Its a matter of perception.....resolution and fine grain, I believe, are not the final arbiters of a good image. I have all the mentioned formats and use all regularly. I find 35mm free's me to be as spontaneous as possible. To be sure not all of my 35mm images are keepers but in very rapidly changing light conditions I can often get an image otherwise lost by setting up my tripod and 4X5.
To me, a good image is one that provides that moment of arrest of thought and senses. That WOW! No definition or critical analyisis or trying to find the true meaning or message. That is what I strive for.......have I achieved it.....in some images yes most no. I look for this quality regardless of format.
No escaping it!
I must step on fallen leaves
to take this path
this seems like such a non-issue to me but I"m rather bored so I'll allow myself some rumination.
I know I lusted after a 4x5 for as long as I knew they existed. Now that I have one I am as pleased as can be. I love the 4x5 for reasons that are very difficult to explain but I probably enjoy the smug feeling I get when strangers ask me "Wow how old is that thing!?" I enjoy taking my time in a scene; what's the big hurry anyways? I greatly appreciate grainlessness and sharpness in medium-large prints.
I also understand that there are photographs I simply don't take because my camera is folded up in a pack instead of hanging from my neck. This doesn't bother me, maybe it should. My camera is not much (if at all) heavier than my 35mm SLR but the necessity of a sturdy tripod is a huge weight. It is a sacrifice that I am willing to make. My lens choice is much less limited with the 4x5. With 35mm I can go from 17-400 and add in the digital crop dealy and it's 640mm. With my 4x5 it's only 90 or 210. I just did a project from a kayak. How in god's name am I supposed to use a 4x5 from a kayak?
So clearly there are drawbacks to the 4x5. Perhaps the question should be "If 35mm is so much better why do we bother with large format?"
Anyways, I haven't used the 35mm film since September probably. I don't know why, it's nothing personal. Besides, if you're a True Artist you'll use a Mamiya 7ii. Obviously.
I'm extremely choosy when shooting LF. This is how it should be no matter what format, IMO. The strongest points of 135 are speed/readiness, long telephoto shots, wildlfife, sports, extreme macro, etc. LF is simply a different animal and medium format falls between these two extremes.
I'd like to throw my thoughts out there. I have shot with 4x5, a Mamiya RB67, 6x9 folding range finders, and 35mm Canon autofocus cameras.
I am going to buy a Canon 1V HS and 135mm f/2.0L lens soon. I find it easier to catch portraits and wild life with the format. One might shoot 35mm if you need to focus track something moving at 50km/h towards the camera up to 8m away (the 1V's limit), or shoot at 10 frames a second. Sports, street photography, candid portraiture, etc. are perfect places to carry 35mm.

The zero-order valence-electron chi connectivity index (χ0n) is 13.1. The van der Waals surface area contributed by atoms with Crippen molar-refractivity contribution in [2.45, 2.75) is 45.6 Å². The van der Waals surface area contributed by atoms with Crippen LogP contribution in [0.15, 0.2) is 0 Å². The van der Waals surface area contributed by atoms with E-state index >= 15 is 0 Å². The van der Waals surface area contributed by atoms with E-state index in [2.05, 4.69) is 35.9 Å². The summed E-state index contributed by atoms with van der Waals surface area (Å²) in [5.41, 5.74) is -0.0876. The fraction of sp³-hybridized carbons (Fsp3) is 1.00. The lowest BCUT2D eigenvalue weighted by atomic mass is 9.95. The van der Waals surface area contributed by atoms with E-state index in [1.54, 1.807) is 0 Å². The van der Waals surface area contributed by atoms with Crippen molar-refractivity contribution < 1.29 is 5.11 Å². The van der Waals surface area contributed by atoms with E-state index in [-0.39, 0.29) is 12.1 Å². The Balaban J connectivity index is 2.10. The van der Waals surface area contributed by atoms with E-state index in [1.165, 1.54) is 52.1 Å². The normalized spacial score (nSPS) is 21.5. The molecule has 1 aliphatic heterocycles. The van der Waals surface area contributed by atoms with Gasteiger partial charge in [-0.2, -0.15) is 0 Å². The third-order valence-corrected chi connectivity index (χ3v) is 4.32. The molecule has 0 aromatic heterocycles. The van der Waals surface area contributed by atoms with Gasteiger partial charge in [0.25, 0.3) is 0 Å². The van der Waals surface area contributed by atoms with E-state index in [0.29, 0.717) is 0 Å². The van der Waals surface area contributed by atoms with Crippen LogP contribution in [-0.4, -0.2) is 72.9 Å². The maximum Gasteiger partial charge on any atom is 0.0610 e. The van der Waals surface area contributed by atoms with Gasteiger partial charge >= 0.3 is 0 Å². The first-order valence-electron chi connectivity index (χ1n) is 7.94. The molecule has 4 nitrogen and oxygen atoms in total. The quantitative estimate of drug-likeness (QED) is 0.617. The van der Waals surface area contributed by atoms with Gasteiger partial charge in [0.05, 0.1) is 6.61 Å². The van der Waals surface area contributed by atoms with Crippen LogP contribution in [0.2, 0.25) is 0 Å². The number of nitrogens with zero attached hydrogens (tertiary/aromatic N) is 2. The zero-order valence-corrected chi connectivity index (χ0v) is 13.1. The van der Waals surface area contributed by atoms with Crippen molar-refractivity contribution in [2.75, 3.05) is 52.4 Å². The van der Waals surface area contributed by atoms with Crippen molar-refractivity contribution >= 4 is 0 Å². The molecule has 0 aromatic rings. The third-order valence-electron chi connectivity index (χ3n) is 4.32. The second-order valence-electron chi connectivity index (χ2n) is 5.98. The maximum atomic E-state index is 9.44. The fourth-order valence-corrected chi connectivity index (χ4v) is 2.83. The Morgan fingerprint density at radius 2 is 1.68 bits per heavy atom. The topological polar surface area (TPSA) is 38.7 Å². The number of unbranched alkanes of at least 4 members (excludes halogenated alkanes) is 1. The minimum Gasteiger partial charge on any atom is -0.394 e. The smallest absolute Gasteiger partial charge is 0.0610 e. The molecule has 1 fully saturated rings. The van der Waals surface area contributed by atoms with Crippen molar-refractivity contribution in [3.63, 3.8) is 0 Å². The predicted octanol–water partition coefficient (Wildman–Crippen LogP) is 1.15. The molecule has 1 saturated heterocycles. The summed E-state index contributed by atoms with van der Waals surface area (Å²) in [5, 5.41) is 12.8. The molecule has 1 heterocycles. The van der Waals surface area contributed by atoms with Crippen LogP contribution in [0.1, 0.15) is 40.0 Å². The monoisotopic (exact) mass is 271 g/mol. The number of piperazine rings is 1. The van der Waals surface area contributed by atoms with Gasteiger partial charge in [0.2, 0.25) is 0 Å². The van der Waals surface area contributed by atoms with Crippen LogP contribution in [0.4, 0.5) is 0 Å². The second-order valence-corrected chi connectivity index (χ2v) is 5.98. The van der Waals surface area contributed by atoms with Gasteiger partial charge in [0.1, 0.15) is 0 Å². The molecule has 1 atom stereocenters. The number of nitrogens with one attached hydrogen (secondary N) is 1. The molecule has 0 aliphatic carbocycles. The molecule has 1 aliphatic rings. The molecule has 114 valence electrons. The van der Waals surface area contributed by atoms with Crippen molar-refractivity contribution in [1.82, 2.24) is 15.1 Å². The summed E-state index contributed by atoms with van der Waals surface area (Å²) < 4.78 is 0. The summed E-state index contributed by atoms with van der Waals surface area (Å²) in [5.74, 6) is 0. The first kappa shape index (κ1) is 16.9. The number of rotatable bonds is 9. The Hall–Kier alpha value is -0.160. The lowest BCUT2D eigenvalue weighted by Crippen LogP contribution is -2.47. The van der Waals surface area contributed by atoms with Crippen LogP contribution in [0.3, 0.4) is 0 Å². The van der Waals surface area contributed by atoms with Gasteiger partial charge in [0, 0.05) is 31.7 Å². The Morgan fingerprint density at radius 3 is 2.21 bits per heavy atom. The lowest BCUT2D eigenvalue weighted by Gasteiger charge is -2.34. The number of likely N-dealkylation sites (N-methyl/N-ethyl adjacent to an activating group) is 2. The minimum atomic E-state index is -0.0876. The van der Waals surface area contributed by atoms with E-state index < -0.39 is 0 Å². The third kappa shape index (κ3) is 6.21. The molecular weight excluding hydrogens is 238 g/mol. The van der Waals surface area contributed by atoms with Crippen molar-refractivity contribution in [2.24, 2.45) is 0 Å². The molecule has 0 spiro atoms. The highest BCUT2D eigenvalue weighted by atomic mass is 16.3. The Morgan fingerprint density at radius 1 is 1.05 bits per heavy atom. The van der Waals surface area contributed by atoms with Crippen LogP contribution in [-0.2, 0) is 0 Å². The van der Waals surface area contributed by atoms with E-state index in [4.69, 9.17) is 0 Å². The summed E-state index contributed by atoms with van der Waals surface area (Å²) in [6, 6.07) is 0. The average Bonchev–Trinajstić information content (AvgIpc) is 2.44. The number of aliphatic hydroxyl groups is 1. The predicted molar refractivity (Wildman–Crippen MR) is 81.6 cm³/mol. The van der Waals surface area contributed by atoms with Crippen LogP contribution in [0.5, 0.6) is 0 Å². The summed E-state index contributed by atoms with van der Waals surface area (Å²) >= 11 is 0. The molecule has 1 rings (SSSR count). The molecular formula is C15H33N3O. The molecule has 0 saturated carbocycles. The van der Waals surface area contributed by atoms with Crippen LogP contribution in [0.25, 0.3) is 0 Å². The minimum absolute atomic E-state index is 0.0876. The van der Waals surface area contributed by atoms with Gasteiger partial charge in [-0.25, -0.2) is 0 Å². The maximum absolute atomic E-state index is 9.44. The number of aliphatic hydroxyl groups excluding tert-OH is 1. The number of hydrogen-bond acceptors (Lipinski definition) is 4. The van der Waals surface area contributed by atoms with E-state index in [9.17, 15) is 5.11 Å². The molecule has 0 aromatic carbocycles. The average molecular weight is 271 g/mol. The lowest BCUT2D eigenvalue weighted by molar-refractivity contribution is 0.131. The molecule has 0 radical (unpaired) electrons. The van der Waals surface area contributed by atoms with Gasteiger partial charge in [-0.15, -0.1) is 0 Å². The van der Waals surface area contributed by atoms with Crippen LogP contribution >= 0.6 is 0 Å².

I also just bought a 134mm f/4.5 Schneider Xenar lens from 1929-1931 and am building a cherry and bronze 4x5 field camera to do landcapes and studio work with. I shot my Canon in the studio, and then shot a 4x5 in the studio and instantly saw that under controlled conditions (light, space, models), 4x5 wins hands down. For more candid studio shots, 4x5 would be way too slow.
However, I also printed some 20x24 shots of 4x5 negatives and was blown away by the sharpness I was able to get across them. I've blown 35mm up to 11x14 in the darkroom and been pleased (I'm very much a pixel-peeper, and I inspect everything up close and scrutinize) with slow films like Ilford Pan F Plus or Rollei Pan 25. I would say that for very high print quality, you can't really push 35mm past 11x14 and expect the resolution to hold up. However, one of my colleagues blew up an old 35mm color negative to 20x24, or slightly larger, and even though it wasn't tack sharp and grainless, the image was still very strong because of its content and composition.
So I guess to answer the question of the thread, I bother with 35mm because of convenience of both 36 exposure film rolls, having a smaller pack to carry, being able to capture certain moments and having advanced automated functions available. It's really up to what the photographer needs or wants.
EDIT: I also wanted to add, I bother with 35mm because I can shoot with the camera in all kinds of weather and not have to worry about weather the camera will function. I'm not going to risk any of my 50-80 year old mechanical shutters to rusting because they get wet. Simple weather sealing could be a deal breaker for certain applications, even if final print quality suffers, you'd still be able to reliably get the shot.
Last edited by samuraiwarrior2; 02-24-2010 at 07:00 AM. Click to view previous post history.
Reason: added thoughts